I'm running a bunch of scripts through one main parent script. I have added logging code in the parent script like below:

exec 3>&1 4>&2
trap 'exec 2>&4 1>&3' 0 1 2 3
exec 1>logFileName 2>&1

This generates logs for all child scripts. I want to skip the log generation for one particular script, since its logs can be very heavy at times.

Is there any way to do this? Many thanks!

My parent script looks like this:

mkdir -p $scriptFolder/log
logFile="$scriptFolder/log/$(echo "$4" | tr -d '\n\r')_log_ImportMain_$dateTime.log"
exec 3>&1 4>&2
trap 'exec 2>&4 1>&3' 0 1 2 3
exec 1>$logFile 2>&1
source $scriptFolder/shellscripts/1.copyFilesFromFTP.sh
source $scriptFolder/shellscripts/2.import.sh
source $scriptFolder/shellscripts/3.export.sh
source $scriptFolder/shellscripts/4.copyFilesToFTP.sh

I want to skip logging for 3.export.sh, is there any way possible to do this?

  • 1
    The code you are showing does not tell us how you are running those scripts or how their logs are being produced. If this is an orchestration script which runs all the others as subprocesses individually, discard standard error (and/or standard output) from the one you don't want output from. – tripleee Nov 2 '16 at 6:42
  • 1
    The trap signals you enumerate are really weird. What are you trying to accomplish here? – tripleee Nov 2 '16 at 6:43
  • I have a parent script which is simply calling all the child scripts. The above code is being used for generating logs. Before calling of child scripts, I have this log code in parent script. I just want to exclude log generation for on of the child scripts since its logs are heavy and I want just one log file for the overall process. – Sanchit Khera Nov 3 '16 at 11:25
  • You are restating what's already in the question, and not clarifying anything. The bounty here isn't helping much when we have to guess what your actual code looks like. Please edit your question to show us what you are doing in the actual code you need help with. – tripleee Nov 3 '16 at 11:46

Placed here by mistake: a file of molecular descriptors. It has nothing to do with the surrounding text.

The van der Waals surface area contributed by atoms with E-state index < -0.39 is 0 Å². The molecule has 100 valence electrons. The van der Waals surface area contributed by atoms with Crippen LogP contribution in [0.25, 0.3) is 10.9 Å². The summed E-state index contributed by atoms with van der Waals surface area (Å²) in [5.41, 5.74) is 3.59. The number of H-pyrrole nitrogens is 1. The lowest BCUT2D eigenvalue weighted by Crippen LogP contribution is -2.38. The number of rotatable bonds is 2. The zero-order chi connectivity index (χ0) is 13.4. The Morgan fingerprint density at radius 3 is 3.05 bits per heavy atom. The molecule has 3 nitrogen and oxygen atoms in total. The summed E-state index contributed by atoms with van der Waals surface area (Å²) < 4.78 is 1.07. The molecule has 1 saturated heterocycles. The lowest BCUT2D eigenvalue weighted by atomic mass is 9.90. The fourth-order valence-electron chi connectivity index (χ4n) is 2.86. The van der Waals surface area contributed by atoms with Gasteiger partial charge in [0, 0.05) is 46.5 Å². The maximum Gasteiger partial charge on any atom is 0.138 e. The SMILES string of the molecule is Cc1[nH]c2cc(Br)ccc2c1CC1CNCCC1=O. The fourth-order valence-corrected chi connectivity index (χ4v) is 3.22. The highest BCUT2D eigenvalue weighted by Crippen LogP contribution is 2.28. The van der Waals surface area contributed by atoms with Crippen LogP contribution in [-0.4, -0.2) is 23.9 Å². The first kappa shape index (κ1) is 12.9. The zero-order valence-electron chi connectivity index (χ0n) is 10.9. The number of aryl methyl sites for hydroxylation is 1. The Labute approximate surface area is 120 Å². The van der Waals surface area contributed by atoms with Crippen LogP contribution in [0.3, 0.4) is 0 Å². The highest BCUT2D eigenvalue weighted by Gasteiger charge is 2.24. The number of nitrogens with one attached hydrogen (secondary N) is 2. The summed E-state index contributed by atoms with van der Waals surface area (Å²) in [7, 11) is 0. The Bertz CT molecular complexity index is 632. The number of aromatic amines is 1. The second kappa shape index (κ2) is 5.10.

• I have updated the question. – Sanchit Khera Nov 4 '16 at 2:01
up vote 1 down vote accepted
+50

You are not running the scripts as subprocesses, which your question implies with the "parent" term, but anyway, you can have another redirection for that individual command, like this:

mkdir -p "$scriptFolder"log       # notice quoting
logFile="$scriptFolder/log/$(echo "$4" | tr -d '\n\r')_log_ImportMain_$dateTime.log"
exec 3>&1 4>&2
trap 'exec 2>&4 1>&3' 0 1 2 3 15  # notice addition of 15
exec 1>"$logFile" 2>&1            # notice quoting here, too
source $scriptFolder/shellscripts/1.copyFilesFromFTP.sh
source $scriptFolder/shellscripts/2.import.sh
# Temporarily disable logging for this source statement
source $scriptFolder/shellscripts/3.export.sh >/dev/null 2>&1
source $scriptFolder/shellscripts/4.copyFilesToFTP.sh

The >/dev/null 2>&1 is in effect for the duration of the third source statement, and file descriptors are restored to their previous state when that finishes.

By the way, are you really sure "$4" can contain embedded newlines, and that you want to remove them in that case? The trailing newline from echo will be trimmed off anyway, so perhaps you simply want logfile="$scriptfolder/log/${4}_log_ImportMain_$dateTime.log"

  • Thanks triplee. About "$4", yes it can contain newlines. – Sanchit Khera Nov 4 '16 at 5:14
  • If your script is a Bash script, still more economical to do something like logFile="$scriptfolder/log/${4//$'[\r\n]'/}_log_ImportMain_$dateTime.log" – tripleee Nov 4 '16 at 5:17
  • Thanks, I'll try that too. I'm still novice at shell scripting :) – Sanchit Khera Nov 4 '16 at 5:17

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